This movie stars two ubiquitous teen icons, but can their star power carry a Netflix film?
Shannon Purser is Sierra Burgess, an intelligent teen who does not fit in at her high school.
When mean girl Veronica gives a football player Sierra’s number as a cruel joke, he ends up texting her, believing her to be Veronica. Sierra and Jamey (played by Noah Centineo) share a genuine connection, but Sierra is unwilling to reveal her true identity.
She forms an unlikely alliance with Veronica to continue the illusion, which leads to Sierra juggling both her friendship with her bully and a romance based on a lie.
Similarly to “Insatiable”, Sierra Burgess has garnered controversy for several problematic elements within its story.
People decried the film’s treatment of bullying, discrimination against women’s bodies and jokes that punch down several minority groups.
I was initially more forgiving of the film’s content because while I hate the characters’ casual bigotry, I could comprehend that many teenagers would realistically think and act the way these did.
What also differentiates it from “Insatiable” is that while Sierra Burgess focuses on the teen romance, “Insatiable” centered its identity on poor taste and continuously praised itself for it.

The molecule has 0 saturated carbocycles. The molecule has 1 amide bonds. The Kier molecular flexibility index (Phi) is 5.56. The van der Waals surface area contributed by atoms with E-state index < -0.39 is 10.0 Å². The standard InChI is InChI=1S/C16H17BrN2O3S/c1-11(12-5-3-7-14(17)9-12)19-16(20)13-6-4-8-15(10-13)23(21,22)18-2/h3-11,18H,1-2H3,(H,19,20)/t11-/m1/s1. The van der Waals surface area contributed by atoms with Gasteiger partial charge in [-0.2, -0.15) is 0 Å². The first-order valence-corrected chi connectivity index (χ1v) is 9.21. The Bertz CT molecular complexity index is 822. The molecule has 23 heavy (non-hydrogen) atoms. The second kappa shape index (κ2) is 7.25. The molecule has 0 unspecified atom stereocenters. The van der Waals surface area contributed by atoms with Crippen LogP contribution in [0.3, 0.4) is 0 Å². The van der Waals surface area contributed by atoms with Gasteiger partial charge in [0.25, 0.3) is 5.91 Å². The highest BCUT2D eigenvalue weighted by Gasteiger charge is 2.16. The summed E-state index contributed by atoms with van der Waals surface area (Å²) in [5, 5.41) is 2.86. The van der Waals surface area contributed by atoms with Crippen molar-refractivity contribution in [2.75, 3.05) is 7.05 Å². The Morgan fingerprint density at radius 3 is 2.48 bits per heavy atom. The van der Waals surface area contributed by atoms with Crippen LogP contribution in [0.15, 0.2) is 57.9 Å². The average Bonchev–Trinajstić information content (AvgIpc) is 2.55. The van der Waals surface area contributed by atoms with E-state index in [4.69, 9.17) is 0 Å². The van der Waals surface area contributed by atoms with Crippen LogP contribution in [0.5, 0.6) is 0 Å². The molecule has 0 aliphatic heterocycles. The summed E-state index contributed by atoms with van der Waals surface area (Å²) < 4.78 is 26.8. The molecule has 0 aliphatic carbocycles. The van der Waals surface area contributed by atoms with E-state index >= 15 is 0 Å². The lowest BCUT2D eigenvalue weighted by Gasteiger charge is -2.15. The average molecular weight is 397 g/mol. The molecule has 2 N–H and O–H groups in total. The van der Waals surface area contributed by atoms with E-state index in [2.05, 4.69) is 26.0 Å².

While being a literate viewer is one thing, something that permeated this film was its unlikable characters, particularly the eponymous character.
The catfishing premise is not one I find charming, but I gave it a chance.
However, Sierra has numerous opportunities to clarify her identity, but she chooses to continue deceiving him. Her deception goes as far as kissing Jamey without his consent, all with Veronica’s help.
Veronica and Sierra become friends, but Veronica insulted Sierra’s appearance at the beginning, and Sierra slut-shames and cyberbullies Veronica over a perceived betrayal.
Despite making up, neither of them face any consequences for their actions.
We are supposed to sympathize with Sierra because of her vulnerability and her nonconventional beauty, but this is a trend present in “Sierra Burgess”, “Insatiable” and “13 Reasons Why” that needs to end: the victimization of teenage girls does not justify them becoming victimizers themselves. If the writers took the focus away from Sierra’s looks, it would have saved the film’s plot.
There must be fewer stories about how miserable women’s fat makes them or how their bodies are inherently treated as obstacles blocking their paths to happiness.
No one should have to watch the same story repeatedly and thus believe it is romantic to undermine traits of themselves rather than embrace them as equally beautiful.
This film is especially disappointing because it had potential. Purser and Centineo make for charming leads, and I like seeing a teen rom-com touch on high school angst with honest emotion.
However, the story left me feeling as conned as the love interest, and yet it expects me to accept that these characters are rewarded for their actions regardless.
If you were to ask me if Sierra Burgess is a loser, my answer would unfortunately be, “yes.”